- Notable Recent Eruptions and History: The modern Vesuvius edifice has grown within the caldera of ancestral Monte Somma. This caldera has acted to channelize flows from Vesuvius towards the south and west from the modern volcano. In the last 17,000 years, Vesuvius has produced a multitude of eruptions, eight of which were large explosive eruptions. This includes the famous 79 A.D. eruption, along with large eruptions in 472, 685, 968, 1631, 1779, 1794, 1906 and 1944 amongst many others. The most recent activity at Vesuvius was in 1944, during a period of volcanism that latest almost 40 years from 1906. The largest eruption during this period was VEI ~3 and produced lava flows, pyroclastic flows, ash falls and deaths. It is most famously remembered as it was erupting as U.S. Forces arrived in Italy towards the end of World War II. The volcano likely destroyed more of the aircraft from the 340th Bombardment Group than any German air raid. There have been no eruptions at Vesuvius since 1944, one of the longer periods of quiet at the volcano in the last two thousand years – with some suggestion that the system may be entering a new phase of its life.
Mt. Vesuvius erupting in 1944. It has now been 65 years since the last eruption of the volcano.
Since 1944, there have been a number of seismic events at Vesuvius, suggesting the magma system is still active under the volcano, which is definitely not surprising. The most recent of these was in 1999, when seismicity was the highest it had been in 50 years. These earthquakes were at 6-km depth under the volcano and likely reflect magma moving into the lower reaches of the system. An interesting study in 1998 suggested a connection between large earthquakes in the Appennines, ~55 km to the north of the volcano. They found that earthquakes in these mountains tended to accompany eruptions of Vesuvius, with an eruption occuring within ten years after seismicity. They conclude that there is “two-way coupling zone, within which normal-faulting events promote eruptions and eruptions promote earthquakes“, which is a fascinating localized interconnectedness of tectonics and volcanism.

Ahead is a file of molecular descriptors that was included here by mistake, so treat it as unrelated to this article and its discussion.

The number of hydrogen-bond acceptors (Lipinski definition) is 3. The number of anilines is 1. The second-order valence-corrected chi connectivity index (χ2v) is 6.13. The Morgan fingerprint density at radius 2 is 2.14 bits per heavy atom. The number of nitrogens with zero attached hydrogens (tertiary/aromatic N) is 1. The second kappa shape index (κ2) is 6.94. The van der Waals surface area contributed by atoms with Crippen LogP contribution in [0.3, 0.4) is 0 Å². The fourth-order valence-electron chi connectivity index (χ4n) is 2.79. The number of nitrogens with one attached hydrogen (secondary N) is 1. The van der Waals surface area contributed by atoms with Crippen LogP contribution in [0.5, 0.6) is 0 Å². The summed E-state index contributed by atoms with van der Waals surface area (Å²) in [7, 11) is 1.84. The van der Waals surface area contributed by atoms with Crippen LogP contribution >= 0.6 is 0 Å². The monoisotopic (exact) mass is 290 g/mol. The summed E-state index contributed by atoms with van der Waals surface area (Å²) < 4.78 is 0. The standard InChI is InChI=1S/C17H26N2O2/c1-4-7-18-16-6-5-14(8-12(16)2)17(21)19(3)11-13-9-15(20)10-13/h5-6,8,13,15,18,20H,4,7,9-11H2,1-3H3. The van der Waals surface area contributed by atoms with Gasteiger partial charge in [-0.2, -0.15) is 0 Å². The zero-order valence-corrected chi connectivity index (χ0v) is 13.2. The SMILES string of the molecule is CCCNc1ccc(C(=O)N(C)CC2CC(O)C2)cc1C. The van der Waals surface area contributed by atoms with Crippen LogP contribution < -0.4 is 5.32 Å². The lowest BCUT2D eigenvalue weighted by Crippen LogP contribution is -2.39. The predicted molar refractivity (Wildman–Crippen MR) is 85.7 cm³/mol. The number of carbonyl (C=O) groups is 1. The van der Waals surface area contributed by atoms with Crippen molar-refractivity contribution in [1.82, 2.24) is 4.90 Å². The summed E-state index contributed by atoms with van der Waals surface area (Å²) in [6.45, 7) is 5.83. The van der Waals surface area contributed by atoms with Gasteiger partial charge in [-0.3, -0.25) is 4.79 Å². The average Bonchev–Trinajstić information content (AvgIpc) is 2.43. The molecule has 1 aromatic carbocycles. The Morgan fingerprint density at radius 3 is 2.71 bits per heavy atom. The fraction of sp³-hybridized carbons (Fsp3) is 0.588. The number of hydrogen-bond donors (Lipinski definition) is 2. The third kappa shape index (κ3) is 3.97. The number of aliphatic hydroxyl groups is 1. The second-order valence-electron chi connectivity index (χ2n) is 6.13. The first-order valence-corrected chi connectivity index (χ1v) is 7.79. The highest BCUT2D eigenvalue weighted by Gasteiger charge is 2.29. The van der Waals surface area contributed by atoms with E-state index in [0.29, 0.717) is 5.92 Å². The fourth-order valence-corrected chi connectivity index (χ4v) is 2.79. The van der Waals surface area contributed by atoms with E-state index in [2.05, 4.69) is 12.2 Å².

Projected areas effected by ash fall and pyroclastic flows from a future eruption of Vesuvius.
The Italian government plans to evacuate 600,000 people from the area around Vesuvius if the volcano were to show signs of major activity again. An explosive eruption at Vesuvius could claim 16,000-20,000 lives without proper monitoring and mitigation. This, in itself, is an amazing number and shows the real danger posed by the volcano. The volcano was named one of the “Decade Volcanoes” as well. A commission appointed by Ministry of Defense in 1991 defined two hazard zones – a red zone where most everything would be destroyed by pyroclastic flows and a yellow zone that would be dominantly affected by ash fall (see above), lapilli and lahars. Since then, there have been many studies (pdf link) that have examined the challenge of volcanic hazard mitigation in such a densely populated area. The mitigation plan includes banning new construction in hazards, monetary bonuses for people to live outside the hazard zone, moving public offices outside the hazard zone, changes to the the transportation system to improve evacuation and an information campaign.
Selected resources of Vesuvius:
- Scarth, A. and Tanguy, J.,-C., 2001, Volcanoes of Europe, Oxford University Press, 243 pp.
- Jashemski, W. and Meyer, F., 2002, The Natural History of Pompeii, Cambridge University Press, 502 pp.
- Nostro, C., R. S. Stein, M. Cocco, M. E. Belardinelli, and W. Marzocchi (1998), Two-way coupling between Vesuvius eruptions and southern Apennine earthquakes, Italy, by elastic stress transfer, J. Geophys. Res., 103(B10), 24,487-24,504.
Vesuvius as the sun rises. Image courtesy of Dario Leone, taken by Dionigi Caputo.